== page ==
By Terry Scruton, Land Line Now senior correspondent
OOIDA Life Member Don Crouse of Bruceville, IN, sends ROSES out to those who participate in the Wreaths Across America project every December.
And while we are happy to hand out those ROSES, we can’t stop there. We have to give ROSES to everyone who participates in the program, placing wreaths on hundreds of thousands of military graves not only in Arlington National Cemetery but all across the country.
By the way, ROSES to Don and his wife Pauline for hauling wreaths from Maine to Arlington in this year’s convoy.
Here’s to hoping that this program continues to grow and one day no tombstone is left bare at Christmas.
ROSES to Canadian owner-operator Gene Michaud for challenging the constitutionality of that Canadian province’s speed-limiter law. The law requires trucks to have a speed limiter set below the speed limit in Ontario.
Michaud – an OOIDA member from Ontario – and his attorney, David Crocker, filed a statement in Ontario court this past December claiming that, though the speed limiter law was intended to create safer roads, it does just the opposite. Not only that, but Michaud said the speed limiter violates his right to operate in the U.S. where he routinely runs.
Michaud decided to fight after he got a citation during an inspection in 2009, and was scheduled to have his day in court in late January, after press time. Here’s hoping it was a successful day.
RAZZBERRIES to the National Transportation Safety Board for its recent recommendations – and we can’t stress that word enough, recommendations – to ban all cellphone use, including hands-free in trucks.
But they didn’t stop there. They want to install cameras both inside and outside the cab of your truck. The sad part is these recommendations came as a result of an investigation into a wreck that, while tragic, was by the NTSB’s own admission in no way the fault of the truck driver involved.
It’s like they just decided this truck driver didn’t do anything wrong but we’re going to go ahead and punish all the truck drivers in the world anyway. We’ve got a few recommendations of our own for the NTSB, but we can’t publish them in a family-friendly magazine.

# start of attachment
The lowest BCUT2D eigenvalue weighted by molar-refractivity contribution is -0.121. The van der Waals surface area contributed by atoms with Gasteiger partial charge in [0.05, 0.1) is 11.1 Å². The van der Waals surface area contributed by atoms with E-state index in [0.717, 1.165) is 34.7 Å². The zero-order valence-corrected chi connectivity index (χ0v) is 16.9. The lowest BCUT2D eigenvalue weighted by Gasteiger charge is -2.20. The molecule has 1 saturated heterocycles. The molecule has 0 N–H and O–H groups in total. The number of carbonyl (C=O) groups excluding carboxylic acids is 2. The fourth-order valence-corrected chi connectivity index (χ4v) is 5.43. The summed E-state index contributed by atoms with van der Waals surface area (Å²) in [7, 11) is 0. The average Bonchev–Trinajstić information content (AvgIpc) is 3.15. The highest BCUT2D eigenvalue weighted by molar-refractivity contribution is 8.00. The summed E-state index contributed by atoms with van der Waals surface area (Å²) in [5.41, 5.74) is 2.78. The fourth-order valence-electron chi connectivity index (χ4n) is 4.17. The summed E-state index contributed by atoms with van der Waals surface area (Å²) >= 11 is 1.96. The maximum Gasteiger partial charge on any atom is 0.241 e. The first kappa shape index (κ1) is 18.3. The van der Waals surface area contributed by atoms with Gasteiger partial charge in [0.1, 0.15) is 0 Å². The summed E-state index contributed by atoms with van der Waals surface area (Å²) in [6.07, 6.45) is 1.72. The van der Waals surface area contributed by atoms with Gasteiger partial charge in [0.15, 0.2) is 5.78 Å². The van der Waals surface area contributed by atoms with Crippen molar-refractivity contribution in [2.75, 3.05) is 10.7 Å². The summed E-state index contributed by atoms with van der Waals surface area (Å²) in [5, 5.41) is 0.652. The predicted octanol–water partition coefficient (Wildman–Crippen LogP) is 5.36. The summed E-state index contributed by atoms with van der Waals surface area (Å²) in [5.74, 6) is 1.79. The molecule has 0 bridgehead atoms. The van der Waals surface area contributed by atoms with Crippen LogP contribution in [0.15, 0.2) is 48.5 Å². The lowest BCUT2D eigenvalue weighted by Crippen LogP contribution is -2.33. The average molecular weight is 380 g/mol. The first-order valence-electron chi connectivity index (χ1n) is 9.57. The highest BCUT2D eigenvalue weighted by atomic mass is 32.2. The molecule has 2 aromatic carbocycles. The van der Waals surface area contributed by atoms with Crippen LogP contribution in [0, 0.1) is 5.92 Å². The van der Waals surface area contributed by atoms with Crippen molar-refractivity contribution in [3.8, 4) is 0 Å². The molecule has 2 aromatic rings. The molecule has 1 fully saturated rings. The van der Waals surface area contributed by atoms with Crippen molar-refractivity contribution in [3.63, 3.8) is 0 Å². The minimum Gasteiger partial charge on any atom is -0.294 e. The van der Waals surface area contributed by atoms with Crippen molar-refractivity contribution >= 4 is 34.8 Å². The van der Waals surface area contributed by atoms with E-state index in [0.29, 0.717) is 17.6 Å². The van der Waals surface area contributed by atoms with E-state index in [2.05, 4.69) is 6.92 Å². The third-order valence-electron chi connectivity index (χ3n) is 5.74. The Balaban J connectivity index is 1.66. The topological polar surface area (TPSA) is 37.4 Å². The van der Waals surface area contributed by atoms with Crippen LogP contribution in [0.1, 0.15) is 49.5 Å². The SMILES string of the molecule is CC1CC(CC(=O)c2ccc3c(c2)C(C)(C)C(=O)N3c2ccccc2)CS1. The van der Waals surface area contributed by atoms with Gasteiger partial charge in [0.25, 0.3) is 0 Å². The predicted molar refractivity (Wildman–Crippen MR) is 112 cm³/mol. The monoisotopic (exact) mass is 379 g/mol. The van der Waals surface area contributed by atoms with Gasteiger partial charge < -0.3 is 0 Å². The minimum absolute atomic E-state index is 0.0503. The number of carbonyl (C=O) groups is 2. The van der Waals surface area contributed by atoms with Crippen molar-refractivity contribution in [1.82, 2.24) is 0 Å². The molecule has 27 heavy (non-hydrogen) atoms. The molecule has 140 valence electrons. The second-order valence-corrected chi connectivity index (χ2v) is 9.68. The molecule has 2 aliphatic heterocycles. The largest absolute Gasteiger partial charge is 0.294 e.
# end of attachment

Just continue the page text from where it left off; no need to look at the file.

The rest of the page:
ROSES to a pair of anonymous truckers who helped save a couple of lives in late 2011. The first trucker helped rescue Ashlee Hoke when her car flipped into a rain-filled ditch on Highway 56 near Hanover, IN. According to news reports, Hoke was unable to reach her cell phone and spent 11 hours in the ditch crying for help. A truck driver heard her screams and called 911, summoning the rescue crew, but he didn’t stick around long enough for anyone to get his name.
The second unknown trucker rescued a 2-year-old girl whose father allegedly murdered her mother, then abandoned the girl at a shopping mall in Newport News, VA. The truck driver spotted the child, who was only wearing a diaper and a shirt, and took her into the store where he called the police. The father later surrendered to police and reportedly confessed to the crimes.
On behalf of both Ashlee Hoke and the little girl, we’d just like to say thanks to those truck drivers, whoever they are.
ROSES to the Maryland DOT for coming up with a way for truck drivers to find safe, secure parking on the go when severe weather strikes. The DOT launched a number of smartphone and tablet computer applications in December, which provide info on 45 parking locations within the state. With truck parking in such a critical condition anyway, it’s good to know some places are stepping up to the plate and helping out. Here’s hoping other states follow Maryland’s lead.
Trucker Larry Morehouse of Perrysburg, OH, would like to send out a double batch of RAZZBERRIES to singer Kelly Clarkson and talk show host/comedian Ellen DeGeneres. Clarkson appeared on Ellen’s show late last year and discussed her idea of the perfect man.
Clarkson said she didn’t like men who were dirty, unkempt, didn’t wash their hair and so on. To which Ellen added “OK, so if there are any dirty, unwashed men out there …” Clarkson laughed, “Yeah, any truckers …” to which Ellen readily agreed before both women urged those men to stay away.
Don’t worry about that, Ms. Clarkson. With talk like that, truck drivers are going to stay as far away from you as they can. LL